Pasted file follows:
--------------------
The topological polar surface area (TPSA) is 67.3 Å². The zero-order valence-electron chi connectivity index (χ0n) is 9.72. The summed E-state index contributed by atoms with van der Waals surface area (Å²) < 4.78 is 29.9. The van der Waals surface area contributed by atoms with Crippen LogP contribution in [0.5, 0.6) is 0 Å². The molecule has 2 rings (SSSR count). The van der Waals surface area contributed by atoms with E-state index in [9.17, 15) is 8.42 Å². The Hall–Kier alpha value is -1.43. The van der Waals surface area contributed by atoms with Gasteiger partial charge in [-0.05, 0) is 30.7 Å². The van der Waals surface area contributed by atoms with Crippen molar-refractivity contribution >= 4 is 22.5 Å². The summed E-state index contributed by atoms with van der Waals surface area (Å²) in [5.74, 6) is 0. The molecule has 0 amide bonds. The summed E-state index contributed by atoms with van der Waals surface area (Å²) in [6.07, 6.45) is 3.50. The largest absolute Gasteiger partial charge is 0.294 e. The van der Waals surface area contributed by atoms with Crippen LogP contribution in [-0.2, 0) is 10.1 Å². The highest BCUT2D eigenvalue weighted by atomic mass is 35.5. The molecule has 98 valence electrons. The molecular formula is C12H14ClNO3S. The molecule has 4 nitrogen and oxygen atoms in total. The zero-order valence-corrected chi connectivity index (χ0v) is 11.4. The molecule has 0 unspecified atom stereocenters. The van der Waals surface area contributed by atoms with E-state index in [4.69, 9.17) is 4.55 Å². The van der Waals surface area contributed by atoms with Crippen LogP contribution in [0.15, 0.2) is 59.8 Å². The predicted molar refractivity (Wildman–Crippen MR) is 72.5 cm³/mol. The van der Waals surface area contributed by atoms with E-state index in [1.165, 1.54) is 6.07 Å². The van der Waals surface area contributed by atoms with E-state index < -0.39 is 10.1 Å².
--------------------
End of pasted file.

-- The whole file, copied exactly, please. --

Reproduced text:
The topological polar surface area (TPSA) is 67.3 Å². The zero-order valence-electron chi connectivity index (χ0n) is 9.72. The summed E-state index contributed by atoms with van der Waals surface area (Å²) < 4.78 is 29.9. The van der Waals surface area contributed by atoms with Crippen LogP contribution in [0.5, 0.6) is 0 Å². The molecule has 2 rings (SSSR count). The van der Waals surface area contributed by atoms with E-state index in [9.17, 15) is 8.42 Å². The Hall–Kier alpha value is -1.43. The van der Waals surface area contributed by atoms with Gasteiger partial charge in [-0.05, 0) is 30.7 Å². The van der Waals surface area contributed by atoms with Crippen molar-refractivity contribution >= 4 is 22.5 Å². The summed E-state index contributed by atoms with van der Waals surface area (Å²) in [5.74, 6) is 0. The molecule has 0 amide bonds. The summed E-state index contributed by atoms with van der Waals surface area (Å²) in [6.07, 6.45) is 3.50. The largest absolute Gasteiger partial charge is 0.294 e. The van der Waals surface area contributed by atoms with Crippen LogP contribution in [-0.2, 0) is 10.1 Å². The highest BCUT2D eigenvalue weighted by atomic mass is 35.5. The molecule has 98 valence electrons. The molecular formula is C12H14ClNO3S. The molecule has 4 nitrogen and oxygen atoms in total. The zero-order valence-corrected chi connectivity index (χ0v) is 11.4. The molecule has 0 unspecified atom stereocenters. The van der Waals surface area contributed by atoms with E-state index in [4.69, 9.17) is 4.55 Å². The van der Waals surface area contributed by atoms with Crippen LogP contribution in [0.15, 0.2) is 59.8 Å². The predicted molar refractivity (Wildman–Crippen MR) is 72.5 cm³/mol. The van der Waals surface area contributed by atoms with E-state index in [1.165, 1.54) is 6.07 Å². The van der Waals surface area contributed by atoms with E-state index < -0.39 is 10.1 Å².